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Phenix Limited, LLC v. Bunge North America

August 28, 2009


The opinion of the court was delivered by: Reagan, District Judge


On August 27, 2009, Bunge North America, Inc. (one of several named Defendants in a breach of contract lawsuit filed in the Circuit Court of Alexander County, Illinois) removed the case to this federal District Court. The case comes before the undersigned Judge on threshold review, the purpose of which is to ascertain that subject matter jurisdiction lies. This is the Court's first duty in every newly-filed or freshly-removed case. Winters v. Fru-Con, Inc., 498 F.3d 734, 740 (7th Cir. 2007), quoting McCready v. White, 417 F.3d 700, 702 (7th Cir. 2005). See also Wisconsin Knife Works v. National Metal Crafters, 781 F.2d 1280, 1282 (7th Cir. 1986)("The first thing a federal judge should do ... is check to see that federal jurisdiction is properly alleged.").

Bunge invokes jurisdiction under the federal diversity statute, 28 U.S.C. § 1332. Section 1332 confers original jurisdiction over suits in which the amount in controversy exceeds $75,000 (exclusive of interest and costs), and the action is between citizens of different states. The party invoking federal jurisdiction bears the burden of demonstrating its existence. Hart v. FedEx Ground Pkg. Sys., Inc., 457 F.3d 675, 679 (7th Cir. 2006); Chase v. Shop 'N Save Warehouse Foods, Inc., 110 F.3d 424, 427 (7th Cir. 1997). Bunge has fallen short of sustaining that burden here.

The amount-in-controversy hurdle has been cleared, and the removal notice provides sufficient information as to two named Defendants, both corporations. Bunge is a citizen of New York and Missouri. Defendant McBurney is a citizen of Georgia (incorporated in and maintaining its principal place of business in that state). But the removal notice unhelpfully states that Plaintiff Phenix, a limited liability company, is "organized and existing under the laws of the State of California and maintaining its principal place of business in Oxford, California" (Doc. 2, p. 1). This information is irrelevant as to a limited liability company (LLC).

For the purposes of assessing diversity jurisdiction, the citizenship of an LLC is the citizenship of each of its members. Camico Mut. Ins. Co. v. Citizens Bank, 474 F.3d 989, 992 (7th Cir. 2007), citing Wise v. Wachovia Securities, LLC, 450 F.3d 265, 267 (7th Cir. 2006). In the case at bar, the removing party has not disclosed or apparently even recognized the need to identify the citizenship of each of the LLC members.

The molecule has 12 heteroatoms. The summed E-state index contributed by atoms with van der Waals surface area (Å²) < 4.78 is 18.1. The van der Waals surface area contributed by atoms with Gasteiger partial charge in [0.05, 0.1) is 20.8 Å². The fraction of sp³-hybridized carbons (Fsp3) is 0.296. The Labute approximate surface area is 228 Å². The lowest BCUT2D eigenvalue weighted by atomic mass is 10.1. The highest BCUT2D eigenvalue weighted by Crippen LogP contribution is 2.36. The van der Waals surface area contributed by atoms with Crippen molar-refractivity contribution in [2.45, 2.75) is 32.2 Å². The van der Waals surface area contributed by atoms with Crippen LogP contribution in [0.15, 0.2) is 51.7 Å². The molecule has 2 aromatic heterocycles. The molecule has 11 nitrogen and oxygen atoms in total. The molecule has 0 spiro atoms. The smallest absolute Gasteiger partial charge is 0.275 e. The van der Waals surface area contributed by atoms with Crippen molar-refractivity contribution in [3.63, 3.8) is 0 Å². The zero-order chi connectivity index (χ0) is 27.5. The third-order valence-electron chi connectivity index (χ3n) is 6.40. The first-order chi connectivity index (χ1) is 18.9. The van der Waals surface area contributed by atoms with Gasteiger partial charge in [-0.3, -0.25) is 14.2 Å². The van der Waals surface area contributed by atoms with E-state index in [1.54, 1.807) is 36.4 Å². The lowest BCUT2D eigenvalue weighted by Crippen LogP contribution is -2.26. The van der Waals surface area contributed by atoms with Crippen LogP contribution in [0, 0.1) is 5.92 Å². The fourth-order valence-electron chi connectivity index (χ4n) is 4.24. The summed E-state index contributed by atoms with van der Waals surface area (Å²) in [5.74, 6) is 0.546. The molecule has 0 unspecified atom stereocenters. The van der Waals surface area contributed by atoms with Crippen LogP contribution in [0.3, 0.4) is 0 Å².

The United States Court of Appeals for the Seventh Circuit has expressed displeasure at incomplete and incorrect jurisdictional allegations. In Wise, 450 F.3d at 267, the Court remarked that the "parties' insouciance about jurisdiction, besides being unprofessional, is ... disturbing." Similarly, in Belleville Catering Co. v. Champaign Marketplace, L.L.C., 350 F.3d 691, 692 (7th Cir. 2003), the Seventh Circuit emphasized:

Once again, litigants' insouciance toward the requirements of federal jurisdiction has caused a waste of time and money....

Both sides ... must share the blame for assuming that a limited liability company is treated like a corporation.... It is not possible to litigate under the diversity jurisdiction with details kept confidential from the judiciary.... Lawyers for defendants, as well as plaintiffs, must investigate rather than assume jurisdiction; to do this, they first must learn the legal rules that determine whose citizenship matters (as defendant's lawyers failed to do).

The removal notice has other potential shortcomings not factored into this Court's threshold review but apparent on close reading. For instance, Bunge purports to consent for coDefendant McBurney based on a conversation or communication between counsel for the two Defendants: "McBurney consents to and does not object to this removal" (Doc. 2, p. 2). But a party must consent to or join another party's removal via written pleading. See, e.g., Gossmeyer v. McDonald, 128 F.3d 481, 489 (7th Cir. 1997); Doe v. GTE Corp., 347 F.3d 655, 657 (7th Cir. 2003).*fn1 That flaw is not the basis of this Court's remand, though.

The problem here is that the party seeking the federal forum has not shown that the requirements of § 1332 are satisfied, i.e., complete diversity between the parties. Federal courts are courts of limited jurisdiction: "It is to be presumed that a cause lies outside this limited jurisdiction, and the burden of establishing the contrary rests upon the party asserting jurisdiction." Hart, 457 F.3d at 679, quoting Kokkonen v. Guardian Life Ins. Co. of America, 511 U.S. 375, 377 (1994). Bunge has not met its burden.

Because it lacks subject matter jurisdiction, the Court hereby REMANDS this case to the Circuit Court of Alexander County, Illinois.


Michael J. Reagan United States ...

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